The Nationals moved on into Rocky Face Valley, skirmishing heavily, but continually pushing their adversaries, until they reached a point which, if held by the Unionists, would make a descent into the Dalton Valley comparatively easy. There the Confederates made a stand, with the evident determination to resist to the last. A hill in the center of the valley, on which they were posted, was the key-point of the position. General Palmer determined to carry it. To General Turchin the task was committed. With a portion of his brigade (Eleventh, Eighty-ninth, and Ninety-second Ohio, and Eighty-second Indiana) he advanced through a wood, and forming his battle-line on the slope of the hill to be carried, pressed rapidly forward. A heavy battle instantly opened. The Unionists swept steadily up the hill,

> Feb, 24.

VOL. III.-94



drove the Confederates from it, and planted the National standard on its crest. The triumph was momentary. The Confederates rallied half way down the other side of the hill, and, supported by re-enforcements, returned to the attack with overwhelming numbers, and drove Turchin from his prize. The Nationals fell back, and Palmer, finding his adversaries gathering in much larger force than his own in his front, and hovering on his flanks, and informed that Johnston, on hearing of Sherman's retreat from Meridian, had

[graphic][merged small]

ordered back the divisions of Hardee sent to re-enforce Polk, he thought it prudent to retreat to Tunnel Hill. This was done at once, and on the 10th of March his command took post at Ringgold. In this short campaign the Nationals lost three hundred and fifty killed and wounded, and the Confederates about two hundred.

The sphere of General Forrest's duties were at this time enlarged, and their importance increased. He was acknowledged to be one of the most daring and skillful of the Confederate leaders in the West, notwithstanding he was subordinate to S. D. Lee, Commander-in-Chief of the mounted men in that region. He seems to have had a sort of roving commission, and the service in which he was engaged partook more of the character of guerrilla than of regular warfare. It being evident that there would be a great 'struggle between the opposing troops in Northern Georgia, below Chattanooga, Forrest was charged with the special duty of keeping the National forces then on the line of the Mississippi, from Vicksburg to Cairo, employed, and prevent their re-enforcing the army opposed to Johnston. In the performance of this duty, Forrest, taking advantage of the withdrawal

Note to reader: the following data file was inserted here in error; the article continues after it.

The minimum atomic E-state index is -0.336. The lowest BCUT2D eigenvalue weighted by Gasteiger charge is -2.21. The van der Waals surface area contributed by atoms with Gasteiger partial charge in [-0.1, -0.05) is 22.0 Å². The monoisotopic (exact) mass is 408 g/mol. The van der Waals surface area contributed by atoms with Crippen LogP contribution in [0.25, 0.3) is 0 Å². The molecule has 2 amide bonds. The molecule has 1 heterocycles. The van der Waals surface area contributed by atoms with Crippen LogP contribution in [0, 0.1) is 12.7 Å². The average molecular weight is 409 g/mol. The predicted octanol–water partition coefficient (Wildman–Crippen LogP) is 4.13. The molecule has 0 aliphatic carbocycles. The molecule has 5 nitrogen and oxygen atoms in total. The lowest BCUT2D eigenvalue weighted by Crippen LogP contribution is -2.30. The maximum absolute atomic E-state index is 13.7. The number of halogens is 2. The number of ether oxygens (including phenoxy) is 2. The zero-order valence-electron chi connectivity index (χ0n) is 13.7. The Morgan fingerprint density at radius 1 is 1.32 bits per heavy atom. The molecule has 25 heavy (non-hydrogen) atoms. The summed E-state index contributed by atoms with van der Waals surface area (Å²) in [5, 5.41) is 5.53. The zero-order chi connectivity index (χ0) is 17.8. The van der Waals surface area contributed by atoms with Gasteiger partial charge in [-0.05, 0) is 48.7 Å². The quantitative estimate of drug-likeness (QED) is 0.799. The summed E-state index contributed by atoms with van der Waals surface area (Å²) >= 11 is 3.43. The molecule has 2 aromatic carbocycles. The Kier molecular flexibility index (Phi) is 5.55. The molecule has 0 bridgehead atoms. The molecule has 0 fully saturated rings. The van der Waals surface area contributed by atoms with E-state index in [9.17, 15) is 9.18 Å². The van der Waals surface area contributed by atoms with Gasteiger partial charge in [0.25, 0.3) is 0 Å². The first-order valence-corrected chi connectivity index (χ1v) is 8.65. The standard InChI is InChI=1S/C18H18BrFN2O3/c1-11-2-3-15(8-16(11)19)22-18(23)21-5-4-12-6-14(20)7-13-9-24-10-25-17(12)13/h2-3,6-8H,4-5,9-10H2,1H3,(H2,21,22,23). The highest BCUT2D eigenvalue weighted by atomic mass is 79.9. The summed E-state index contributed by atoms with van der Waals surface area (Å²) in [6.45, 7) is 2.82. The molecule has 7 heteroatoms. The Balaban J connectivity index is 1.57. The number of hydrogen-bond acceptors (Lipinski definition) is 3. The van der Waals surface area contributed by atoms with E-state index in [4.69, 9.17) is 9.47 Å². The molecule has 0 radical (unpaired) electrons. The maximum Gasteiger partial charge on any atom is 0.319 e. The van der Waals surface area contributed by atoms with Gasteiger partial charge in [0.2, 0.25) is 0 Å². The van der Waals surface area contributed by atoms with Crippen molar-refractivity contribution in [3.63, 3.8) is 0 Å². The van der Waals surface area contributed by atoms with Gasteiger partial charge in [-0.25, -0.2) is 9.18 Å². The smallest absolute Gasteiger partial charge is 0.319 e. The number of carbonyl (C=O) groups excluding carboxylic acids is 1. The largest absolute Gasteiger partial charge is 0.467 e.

| This is from a sketch made by the author from the railway, in May, 1866. The view is from a point a little south of Dalton.




March 28.

• March.

of troops from Vicksburg, to assist General Banks in another expedition against Texas, started on another raid into Tennessee a few

• March 14, days after Palmer fell back from before Dalton. He extended it into Kentucky, and, under the inspiration of the tone of feeling and action among the chief Conspirators at Richmond, he marked it, on his part, with a most inhuman spirit toward the negro soldiers in the Union army, and the white troops associated with them. The ferocity of the Conspirators had been bridled, as we have seen, by their fears and the suggestions of expediency;' but men in the field, like Forrest, ready and willing to carry the black flag' at any time, and especially so against negro troops, found occasions to exercise it whenever the shadow of an excase might be found.